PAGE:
3 P. Nymark et al. / Cancer Letters 265 (2008) normal cell asbestos fibre signalling pathways EGFR/MAPK /ERK, NF-κB TNF-α ROS/RNS antioxidants and detoxifying enzymes (glutathione, MPO, EC-SOD) gene expression changes (TGFβ, oncogenes), release of cytokines (IL-1, -6, -8, -10) mitochondrial dysfunctions Mitochondria (apoptosis) DNA damage DNA repair (TP53, Ku70, PCNA) TP53 (cell cycle checkpoint) cancer Fig. 1. Asbestos-related carcinogenic pathways in the lung. homologous recombination (HR) suggested to be related with malignant transformation of cells carrying genetic alterations caused by other environmental mutagens and carcinogens . To develop an in vitro model that would represent the actual in vivo progress of asbestos carcinogenesis has been challenging, since asbestos eventually causes apoptosis for many cell types in vitro. Nevertheless, a few malignant transformations by asbestos have been conducted on human bronchial epithelial cells, murine lung and hamster embryo cells [28 30]. Immortalized cell lines often show cytogenetic and molecular alterations and malignant transformation of such cells may be facilitated by these already existing changes. However, for example the HPV-18 immortalized human bronchial cell line, BEP2D, has been used in a variety of studies examining the transforming potential of various genotoxins, including asbestos [28,31,32]. The cell line has been shown to be karyotypically stable, although it does show some well documented abnormalities. The cells are also anchorage-dependent and do not form tumours in nude mice, not even in late passages . Similar features apply to most cell lines used for this type of studies. An animal model for in vivo experiments has also been difficult to establish, since in humans asbestos fibres usually act in combination with other environmental carcinogens, such as tobacco smoke and silica, and asbestos-related changes accumulate during many decades. In vivo studies have, however, validated some in vitro experiments by identifying asbestos-related gene expression changes such as activation of the NF-jB pathway, p53 promoter activation, and cell proliferation induced by TNFa and -b as well as PDGF A and B [29,34 38]. Experimental and human data combined can give further insight into the central genes and pathways participating in the asbestos-induced malignant transformation of lung cells. In the following sections the current knowledge on asbestos-induced chromosomal aberrations, disturbances in key genes and pathways, as well as point mutations in the lungs will be described. The most important known chromosomal loci, genes and pathways associated with asbestos-related lung cancer are listed in Table Chromosomal aberrations The direct or indirect action of asbestos on DNA and proteins can cause many different types of DNA and chromosomal damage. Asbestos fibre-treated cells have shown increased amounts of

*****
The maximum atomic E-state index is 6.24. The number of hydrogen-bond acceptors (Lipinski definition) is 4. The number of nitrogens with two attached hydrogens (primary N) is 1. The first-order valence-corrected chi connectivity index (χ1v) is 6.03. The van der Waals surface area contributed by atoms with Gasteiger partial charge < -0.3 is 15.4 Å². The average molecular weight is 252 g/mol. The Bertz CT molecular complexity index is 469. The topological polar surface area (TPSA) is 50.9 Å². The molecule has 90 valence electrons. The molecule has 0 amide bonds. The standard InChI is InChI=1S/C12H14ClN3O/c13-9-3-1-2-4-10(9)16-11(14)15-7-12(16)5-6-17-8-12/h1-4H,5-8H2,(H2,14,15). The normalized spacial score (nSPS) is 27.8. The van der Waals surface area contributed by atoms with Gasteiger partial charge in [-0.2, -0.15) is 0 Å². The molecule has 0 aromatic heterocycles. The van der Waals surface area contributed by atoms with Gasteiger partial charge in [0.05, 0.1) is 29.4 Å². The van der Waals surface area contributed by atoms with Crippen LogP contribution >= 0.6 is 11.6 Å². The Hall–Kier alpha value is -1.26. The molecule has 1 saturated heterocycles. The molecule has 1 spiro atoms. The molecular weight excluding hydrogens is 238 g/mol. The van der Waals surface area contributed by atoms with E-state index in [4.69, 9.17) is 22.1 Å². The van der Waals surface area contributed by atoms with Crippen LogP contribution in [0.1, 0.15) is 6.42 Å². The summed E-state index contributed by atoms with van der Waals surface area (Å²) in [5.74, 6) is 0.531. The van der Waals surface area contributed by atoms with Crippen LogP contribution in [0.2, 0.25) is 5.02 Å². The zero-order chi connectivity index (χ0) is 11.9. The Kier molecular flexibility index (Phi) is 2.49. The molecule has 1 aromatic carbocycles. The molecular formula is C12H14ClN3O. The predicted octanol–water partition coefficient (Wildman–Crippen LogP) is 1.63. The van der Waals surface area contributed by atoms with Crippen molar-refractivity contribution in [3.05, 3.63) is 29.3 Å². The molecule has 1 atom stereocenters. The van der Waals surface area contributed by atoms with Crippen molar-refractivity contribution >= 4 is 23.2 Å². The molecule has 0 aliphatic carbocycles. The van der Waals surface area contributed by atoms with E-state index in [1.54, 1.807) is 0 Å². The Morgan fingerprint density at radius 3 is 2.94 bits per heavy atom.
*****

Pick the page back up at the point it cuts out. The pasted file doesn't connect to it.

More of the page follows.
4 4 P. Nymark et al. / Cancer Letters 265 (2008) 1 15 Table 1 Changes in chromosomes, genes and pathways, related to asbestos-associated lung carcinogenesis Chromosome/gene/ pathway Aberration Asbestos-related carcinogenic association References a Chrom. 1 Break at the centromere [50,56,63] Copy number changes 1p36 and 1q21 Chrom. 3 LOH at 3p21 and 3p14 FHIT exon loss [62 65] Possible down-regulation of tumour suppressors Chrom. 5 Deletion or monosomy Possible down-regulation of tumour suppressors [33,63,64] Deletion at 5q35.2 q35.3 Chrom. 19 Monosomy Possible down-regulation of tumour suppressors [33,63,64,68] AI at 19p13 PPP (pentose phosphate pathway, e.g. G6PD) SOD Inhibition Depletion of glutathione followed by a decreased resistance against oxidative stress [73 75] Redistribution of extracellular Decreased resistance against ROS/RNS [72,77] SOD MPO Increased activity Increased production of RNS [97,141,143] G to A polymorphism in the 5 0 untranslated region of MPO Reduced lung cancer risk associated with MPO A-allele (G/A + A/A) genotype NF-jB pathway Up-regulation Tumour promotion through activation of [29,81,87,88,95] proto-oncogenes (e.g. c-myc) TNFa Up-regulation through NF-jB Enhances the interactions between cells and fibres by increasing the binding of asbestos to tracheal epithelial cells [80,81,149] Accumulative ROS generation through IL8 Interleukins (e.g. IL1, IL6, IL8 and IL10) Up-regulation Elevated in asbestos-exposed workers who develop lung cancer (IL6) Accumulative ROS generation (IL8) Apoptosis resistance (IL10) EGFR Phosphorylation/activation Cell proliferation through activation of the MAPK/ERK pathway MAPK/ERK pathway Activation through EGFR Tumour promotion through activation of AP-1 (e.g. ERK genes) dependent target genes Cell proliferation through activation by PKCd and adducin AP-1 dependent target Up-regulation by the NF-jB genes (e.g. c-fos) and MAPK/ERK pathways [81,82,84 86] [82,90,91] [64,90 92,95,100,101] Transcription factor for oncogenes [29,92 95] MMPs Activation Activation of EGFR [37,99] TGFb Up-regulation Promotes fibrosis [ ] Immune tolerance towards mesothelioma TP53 Up-regulation Cell proliferation through regulation of PCNA [38,114,123 Mutations Decreased tumour-suppressor activity 127,129] BCL2 and BCL2-like genes Activation/inhibition Apoptotic resistance [86, ] a Only asbestos-related aberrations mentioned in at least two studies have been included in this table. abnormalities, such as, lagging chromosomes, bridges, and sticky chromosomes in anaphase or telophase, formation of micronuclei, DNA singlestrand breaks and increased sister chromatid exchanges (SCE) [39 51]. The most typical asbestos-induced chromosomal aberrations in cell line experiments are deletions, breaks and fragments [14,52 57]. Most of these changes are found in a dose-dependent manner, but not surprisingly is the toxic dose highly dependent on the cell line and fibre type used [21,58,59]. In asbestos-exposed workers white blood cells, increased levels of SCE and DNA double-strand breaks as well as anti-doublestrand DNA antibodies have been reported [60,61]. Most studies describing chromosomal aberrations of human lung tumours have not reported the patients asbestos-exposure, and thus it is impossible to decipher the association between the aberrations and asbestos based on these reports. However, a few studies have described asbestos-specific